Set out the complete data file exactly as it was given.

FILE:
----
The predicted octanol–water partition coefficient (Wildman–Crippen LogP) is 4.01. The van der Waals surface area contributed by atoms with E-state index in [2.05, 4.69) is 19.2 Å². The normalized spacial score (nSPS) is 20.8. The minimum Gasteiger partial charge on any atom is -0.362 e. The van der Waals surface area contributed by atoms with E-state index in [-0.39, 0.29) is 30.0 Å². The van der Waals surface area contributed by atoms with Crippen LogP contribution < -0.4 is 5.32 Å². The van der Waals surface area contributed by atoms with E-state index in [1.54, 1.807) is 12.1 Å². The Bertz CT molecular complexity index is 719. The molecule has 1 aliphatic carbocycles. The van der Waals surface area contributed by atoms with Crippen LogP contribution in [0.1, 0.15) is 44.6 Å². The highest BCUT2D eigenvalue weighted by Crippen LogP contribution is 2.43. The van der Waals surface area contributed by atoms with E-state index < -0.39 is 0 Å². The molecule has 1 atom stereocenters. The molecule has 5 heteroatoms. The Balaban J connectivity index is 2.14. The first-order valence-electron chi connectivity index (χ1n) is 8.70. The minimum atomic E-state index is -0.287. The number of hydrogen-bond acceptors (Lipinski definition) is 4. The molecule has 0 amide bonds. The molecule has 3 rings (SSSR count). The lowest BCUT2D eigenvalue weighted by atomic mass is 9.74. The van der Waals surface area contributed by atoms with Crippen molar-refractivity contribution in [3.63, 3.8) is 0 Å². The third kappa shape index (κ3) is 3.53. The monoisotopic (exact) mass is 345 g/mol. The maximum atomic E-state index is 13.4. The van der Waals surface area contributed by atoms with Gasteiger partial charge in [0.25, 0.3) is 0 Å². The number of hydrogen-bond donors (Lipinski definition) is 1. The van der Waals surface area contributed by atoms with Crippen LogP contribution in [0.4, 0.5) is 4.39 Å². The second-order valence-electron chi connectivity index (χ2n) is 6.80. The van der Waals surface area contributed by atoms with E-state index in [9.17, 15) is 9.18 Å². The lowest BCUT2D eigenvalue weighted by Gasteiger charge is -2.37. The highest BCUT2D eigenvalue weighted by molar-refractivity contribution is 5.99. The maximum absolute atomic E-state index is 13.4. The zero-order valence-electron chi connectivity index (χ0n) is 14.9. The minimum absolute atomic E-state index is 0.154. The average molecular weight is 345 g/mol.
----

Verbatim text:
The predicted octanol–water partition coefficient (Wildman–Crippen LogP) is 4.01. The van der Waals surface area contributed by atoms with E-state index in [2.05, 4.69) is 19.2 Å². The normalized spacial score (nSPS) is 20.8. The minimum Gasteiger partial charge on any atom is -0.362 e. The van der Waals surface area contributed by atoms with E-state index in [-0.39, 0.29) is 30.0 Å². The van der Waals surface area contributed by atoms with Crippen LogP contribution < -0.4 is 5.32 Å². The van der Waals surface area contributed by atoms with E-state index in [1.54, 1.807) is 12.1 Å². The Bertz CT molecular complexity index is 719. The molecule has 1 aliphatic carbocycles. The van der Waals surface area contributed by atoms with Crippen LogP contribution in [0.1, 0.15) is 44.6 Å². The highest BCUT2D eigenvalue weighted by Crippen LogP contribution is 2.43. The van der Waals surface area contributed by atoms with E-state index < -0.39 is 0 Å². The molecule has 1 atom stereocenters. The molecule has 5 heteroatoms. The Balaban J connectivity index is 2.14. The first-order valence-electron chi connectivity index (χ1n) is 8.70. The minimum atomic E-state index is -0.287. The number of hydrogen-bond acceptors (Lipinski definition) is 4. The molecule has 0 amide bonds. The molecule has 3 rings (SSSR count). The lowest BCUT2D eigenvalue weighted by atomic mass is 9.74. The van der Waals surface area contributed by atoms with Crippen molar-refractivity contribution in [3.63, 3.8) is 0 Å². The third kappa shape index (κ3) is 3.53. The monoisotopic (exact) mass is 345 g/mol. The maximum atomic E-state index is 13.4. The van der Waals surface area contributed by atoms with Gasteiger partial charge in [0.25, 0.3) is 0 Å². The number of hydrogen-bond donors (Lipinski definition) is 1. The van der Waals surface area contributed by atoms with Crippen LogP contribution in [0.4, 0.5) is 4.39 Å². The second-order valence-electron chi connectivity index (χ2n) is 6.80. The van der Waals surface area contributed by atoms with E-state index in [9.17, 15) is 9.18 Å². The lowest BCUT2D eigenvalue weighted by Gasteiger charge is -2.37. The highest BCUT2D eigenvalue weighted by molar-refractivity contribution is 5.99. The maximum absolute atomic E-state index is 13.4. The zero-order valence-electron chi connectivity index (χ0n) is 14.9. The minimum absolute atomic E-state index is 0.154. The average molecular weight is 345 g/mol.